The Sahaabi of Nabi (sallallahu ‘alaihi wasallam), Qays bin Sa’d bin ‘Ubaadah (radhiyallahu ‘anhuma), once fell ill. While recovering from the illness, he realized that none of his friends had come to visit him. On enquiry, he learned that they were reluctant to visit him due to the fact that they all owed him money (and were thus embarrassed or afraid that he would ask them to repay the loan).
When he heard this, Qays bin Sa‘d (radhiyallahu ‘anhuma) spontaneously said, “May Allah Ta‘ala disgrace the wealth that deters my brothers from visiting me!” He thereafter instructed a person to go out and announce that he had absolved all his debtors of the amounts they owed him.
After the announcement was made, so many visitors arrived to visit him that by nightfall, his doorstep had collapsed due the weight of the people climbing to his door! (Siraajul Mulook pg. 155)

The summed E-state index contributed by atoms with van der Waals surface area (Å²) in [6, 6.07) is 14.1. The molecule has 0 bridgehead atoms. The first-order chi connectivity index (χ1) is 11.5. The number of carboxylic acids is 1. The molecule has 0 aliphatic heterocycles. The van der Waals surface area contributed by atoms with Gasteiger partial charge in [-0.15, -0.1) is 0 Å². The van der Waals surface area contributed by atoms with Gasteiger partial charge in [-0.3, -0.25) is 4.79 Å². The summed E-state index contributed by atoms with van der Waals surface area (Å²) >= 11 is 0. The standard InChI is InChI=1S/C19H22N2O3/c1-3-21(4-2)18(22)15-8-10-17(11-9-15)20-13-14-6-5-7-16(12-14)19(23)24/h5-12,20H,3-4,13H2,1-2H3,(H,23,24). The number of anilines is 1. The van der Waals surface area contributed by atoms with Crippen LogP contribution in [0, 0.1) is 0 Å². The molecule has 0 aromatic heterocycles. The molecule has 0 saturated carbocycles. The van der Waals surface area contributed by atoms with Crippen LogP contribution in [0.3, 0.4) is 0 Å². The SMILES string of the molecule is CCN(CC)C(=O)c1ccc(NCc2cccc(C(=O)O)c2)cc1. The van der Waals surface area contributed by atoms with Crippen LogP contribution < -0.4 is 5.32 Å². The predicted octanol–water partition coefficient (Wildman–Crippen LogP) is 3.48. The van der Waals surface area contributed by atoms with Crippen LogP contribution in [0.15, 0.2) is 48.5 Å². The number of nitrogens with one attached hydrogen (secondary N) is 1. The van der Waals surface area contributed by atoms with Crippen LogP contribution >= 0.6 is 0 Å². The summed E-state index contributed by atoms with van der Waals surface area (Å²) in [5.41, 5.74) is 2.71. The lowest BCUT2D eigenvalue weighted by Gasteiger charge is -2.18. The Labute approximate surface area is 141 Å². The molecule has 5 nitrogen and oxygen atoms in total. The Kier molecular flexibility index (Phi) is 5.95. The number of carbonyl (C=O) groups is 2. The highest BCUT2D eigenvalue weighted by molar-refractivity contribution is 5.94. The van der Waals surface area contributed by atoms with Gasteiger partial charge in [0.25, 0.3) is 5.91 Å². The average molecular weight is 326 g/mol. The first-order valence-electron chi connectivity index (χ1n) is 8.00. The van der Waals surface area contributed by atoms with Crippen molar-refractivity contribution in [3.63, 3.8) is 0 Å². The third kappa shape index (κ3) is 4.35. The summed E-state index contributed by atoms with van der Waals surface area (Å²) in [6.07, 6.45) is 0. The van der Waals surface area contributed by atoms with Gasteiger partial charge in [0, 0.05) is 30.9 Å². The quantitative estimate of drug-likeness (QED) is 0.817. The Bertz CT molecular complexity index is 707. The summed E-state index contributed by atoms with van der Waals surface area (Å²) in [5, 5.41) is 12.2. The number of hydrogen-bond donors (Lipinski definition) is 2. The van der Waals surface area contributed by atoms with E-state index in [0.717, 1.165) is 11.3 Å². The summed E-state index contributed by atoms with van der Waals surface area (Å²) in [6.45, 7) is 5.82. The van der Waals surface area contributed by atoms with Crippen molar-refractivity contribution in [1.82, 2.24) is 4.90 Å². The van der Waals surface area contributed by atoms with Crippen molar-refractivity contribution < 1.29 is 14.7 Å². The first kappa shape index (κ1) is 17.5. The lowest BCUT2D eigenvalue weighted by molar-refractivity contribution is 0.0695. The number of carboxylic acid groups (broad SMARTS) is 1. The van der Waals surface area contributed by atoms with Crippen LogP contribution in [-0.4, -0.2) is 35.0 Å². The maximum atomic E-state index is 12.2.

1. A Muslim should not allow money to spoil his relationship with his family or fellow Muslims (as is sometimes the case in winding up estates, dissolving business partnerships, etc). Money can always be recovered. A heart which is broken by an insensitive, hurtful remark or callous behavior, however, seldom recovers completely.
2. The money owed to him was something of value. However, the value of the sunnah and the value of taking the du‘aas of people when they come to visit the sick person was far, far greater. He thus happily sacrificed something of much lesser value for that value which cannot be quantified and estimated.
3. The money owed to him was a small, short term investment. By forgiving it he transferred it “off-shore” into a permanent investment that earns several thousand percent more returns.
4. While he sacrificed money, he “bought” immense and untold barakah. Barakah is not always perceived with the eye. It comes in innumerable ways and is the essence of all good in this world.